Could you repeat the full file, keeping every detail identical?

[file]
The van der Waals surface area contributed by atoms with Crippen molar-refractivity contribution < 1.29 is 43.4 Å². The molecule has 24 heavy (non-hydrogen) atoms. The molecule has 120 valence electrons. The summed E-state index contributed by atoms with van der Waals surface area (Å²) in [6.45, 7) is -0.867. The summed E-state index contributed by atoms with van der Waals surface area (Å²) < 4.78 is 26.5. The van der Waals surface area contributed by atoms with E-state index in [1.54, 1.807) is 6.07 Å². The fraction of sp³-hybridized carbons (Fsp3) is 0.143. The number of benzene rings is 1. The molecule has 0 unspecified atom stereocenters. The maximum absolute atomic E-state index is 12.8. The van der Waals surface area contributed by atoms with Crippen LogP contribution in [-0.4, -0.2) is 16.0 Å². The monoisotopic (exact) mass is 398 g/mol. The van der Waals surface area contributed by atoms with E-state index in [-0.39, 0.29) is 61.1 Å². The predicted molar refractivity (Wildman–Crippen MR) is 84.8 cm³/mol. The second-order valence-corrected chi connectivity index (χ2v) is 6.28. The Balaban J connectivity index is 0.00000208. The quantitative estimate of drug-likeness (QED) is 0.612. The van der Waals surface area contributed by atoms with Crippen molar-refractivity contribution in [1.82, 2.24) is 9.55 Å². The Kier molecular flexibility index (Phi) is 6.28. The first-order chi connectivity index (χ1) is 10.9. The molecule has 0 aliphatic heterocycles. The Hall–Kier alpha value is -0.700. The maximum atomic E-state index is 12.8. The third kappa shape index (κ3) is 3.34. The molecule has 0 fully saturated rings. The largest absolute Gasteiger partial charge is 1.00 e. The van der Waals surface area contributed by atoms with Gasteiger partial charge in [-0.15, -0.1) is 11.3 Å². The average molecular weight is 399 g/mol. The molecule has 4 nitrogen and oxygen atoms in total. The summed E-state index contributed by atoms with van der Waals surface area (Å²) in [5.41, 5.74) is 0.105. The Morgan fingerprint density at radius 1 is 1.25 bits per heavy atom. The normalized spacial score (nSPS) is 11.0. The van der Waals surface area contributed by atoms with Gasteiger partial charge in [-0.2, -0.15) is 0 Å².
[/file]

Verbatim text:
The van der Waals surface area contributed by atoms with Crippen molar-refractivity contribution < 1.29 is 43.4 Å². The molecule has 24 heavy (non-hydrogen) atoms. The molecule has 120 valence electrons. The summed E-state index contributed by atoms with van der Waals surface area (Å²) in [6.45, 7) is -0.867. The summed E-state index contributed by atoms with van der Waals surface area (Å²) < 4.78 is 26.5. The van der Waals surface area contributed by atoms with E-state index in [1.54, 1.807) is 6.07 Å². The fraction of sp³-hybridized carbons (Fsp3) is 0.143. The number of benzene rings is 1. The molecule has 0 unspecified atom stereocenters. The maximum absolute atomic E-state index is 12.8. The van der Waals surface area contributed by atoms with Crippen LogP contribution in [-0.4, -0.2) is 16.0 Å². The monoisotopic (exact) mass is 398 g/mol. The van der Waals surface area contributed by atoms with E-state index in [-0.39, 0.29) is 61.1 Å². The predicted molar refractivity (Wildman–Crippen MR) is 84.8 cm³/mol. The second-order valence-corrected chi connectivity index (χ2v) is 6.28. The Balaban J connectivity index is 0.00000208. The quantitative estimate of drug-likeness (QED) is 0.612. The van der Waals surface area contributed by atoms with Crippen molar-refractivity contribution in [1.82, 2.24) is 9.55 Å². The Kier molecular flexibility index (Phi) is 6.28. The first-order chi connectivity index (χ1) is 10.9. The molecule has 0 aliphatic heterocycles. The Hall–Kier alpha value is -0.700. The maximum atomic E-state index is 12.8. The third kappa shape index (κ3) is 3.34. The molecule has 0 fully saturated rings. The largest absolute Gasteiger partial charge is 1.00 e. The van der Waals surface area contributed by atoms with Gasteiger partial charge in [-0.15, -0.1) is 11.3 Å². The average molecular weight is 399 g/mol. The molecule has 4 nitrogen and oxygen atoms in total. The summed E-state index contributed by atoms with van der Waals surface area (Å²) in [5.41, 5.74) is 0.105. The Morgan fingerprint density at radius 1 is 1.25 bits per heavy atom. The normalized spacial score (nSPS) is 11.0. The van der Waals surface area contributed by atoms with Gasteiger partial charge in [-0.2, -0.15) is 0 Å².